When Rodrigo Duterte won the elections in 2016, he publicly criticized the purchase, saying that we cannot use the units in counterinsurgency, and therefore it’s a waste of taxpayers’ money. The statement betrayed the real intention of increasing “defense capability” as being more on counterinsurgency rather than on defending national sovereignty. Not only that. As president, Duterte has contradicted himself by pouring more money into the acquisition of additional equipment, even second-hand, only to be involved in mishaps with a high death toll.

In 2018, the Duterte government approved the Php300 billion budget for implementing Horizon II, which was four times bigger than the budget for Horizon I. The defense department planned to purchase with the amount additional aircraft, land vehicles and submarines for various AFP units through multi-year contracts and other contractual agreements. Among the war materiel purchased for the Philippine Air Force (PAF) is the ill-fated S-70i Blackhawk. Polish manufacturer, Polskie Zaklady Lotnicze (PZL), bagged the project with a contract price of Php12.5 billion in 2019. The delivery of the remaining units is yet to be completed later this year, but the accident has put product quality under question.

Despite the increase in the budget of Horizon II, the Duterte government has continued to accept hand-me-downs. Various countries have donated their old war materiel to contribute to the so-called modernization program. After the Marawi crisis in 2017, China and Russia sent rifles and ammunitions to help the Duterte government in its alleged war against terrorism. The Japan Maritime Self-Defense Force donated to the Philippine Navy five units of patrol planes including spare parts in 2018. South Korea handed down one of its old Pohang-class corvettes (later renamed BRP Conrado Yap) in August 2019 as tensions in territorial disputes escalated. In November of the same year, the Duterte government received two units of a refurbished attack helicopter from the Kingdom of Jordan.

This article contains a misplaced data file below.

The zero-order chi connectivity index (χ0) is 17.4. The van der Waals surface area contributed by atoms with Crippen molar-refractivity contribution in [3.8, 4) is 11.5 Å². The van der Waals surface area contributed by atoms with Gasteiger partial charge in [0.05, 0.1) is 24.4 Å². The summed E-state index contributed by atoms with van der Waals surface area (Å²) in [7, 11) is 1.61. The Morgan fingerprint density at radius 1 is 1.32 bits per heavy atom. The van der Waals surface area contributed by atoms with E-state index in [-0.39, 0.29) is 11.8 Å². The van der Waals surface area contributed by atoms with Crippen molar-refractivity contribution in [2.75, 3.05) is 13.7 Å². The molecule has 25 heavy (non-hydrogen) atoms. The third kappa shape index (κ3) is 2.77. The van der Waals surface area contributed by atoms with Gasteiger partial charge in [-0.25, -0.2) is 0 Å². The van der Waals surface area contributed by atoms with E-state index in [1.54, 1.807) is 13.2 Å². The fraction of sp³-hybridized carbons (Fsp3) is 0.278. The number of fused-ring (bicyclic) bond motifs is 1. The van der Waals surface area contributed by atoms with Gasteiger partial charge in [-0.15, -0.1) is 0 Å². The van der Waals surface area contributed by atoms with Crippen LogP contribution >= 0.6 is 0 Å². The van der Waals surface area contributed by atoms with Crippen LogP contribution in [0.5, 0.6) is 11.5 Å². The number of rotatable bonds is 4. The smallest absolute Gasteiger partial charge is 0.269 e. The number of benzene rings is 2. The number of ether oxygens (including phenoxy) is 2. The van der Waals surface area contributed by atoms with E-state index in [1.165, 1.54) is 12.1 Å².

In the final President’s Report to the People, Duterte bragged about the country’s possession of missile warships capable of protecting our seas. To recall, the Php15.7 billion frigate acquisition deal with Hyundai Heavy Industry Co. Ltd. (HHI) underwent a Senate probe in 2018 into the alleged involvement of presidential assistant and personal aide Bong Go in the government’s weapons system selection. The completion of the deal took place last March with the delivery of the second frigate BRP Antonio Luna (the first being BRP Jose Rizal). The frigate acquisition deal is the most expensive purchase of the Duterte government for Horizon II. Ironically still, Duterte’s claim about the country’s defense capability in protecting disputed waters remains in question, given his government’s display of subservience to the continued aggression of China in the West Philippine Sea.

Still second-rate and mercenary

There are still pending acquisitions for Horizon II. But the military or at least the defense department may not be bothered much by the impending change of presidency, unlike other sectors and functions of government. It will continue to get the budget it wants, lest the new commander-in-chief runs the risk of not being supported by his armed forces.

This has been particularly glaring under the Duterte presidency, which, mainly as self-interest, has bought the loyalty of uniformed personnel and generals and carried out militarism, even as the primary form of pandemic response. The defense department is most likely to get an even bigger increase in the budget for Horizon III – the Duterte presidency will make sure of that – and this will come in handy for the Duterte camp as it wiggles back to power.

The “AFP Modernization Program” is just that, not about genuine modernization and protecting our territorial sovereignty, but a label where money support for the military may be poured in, 27 years and counting.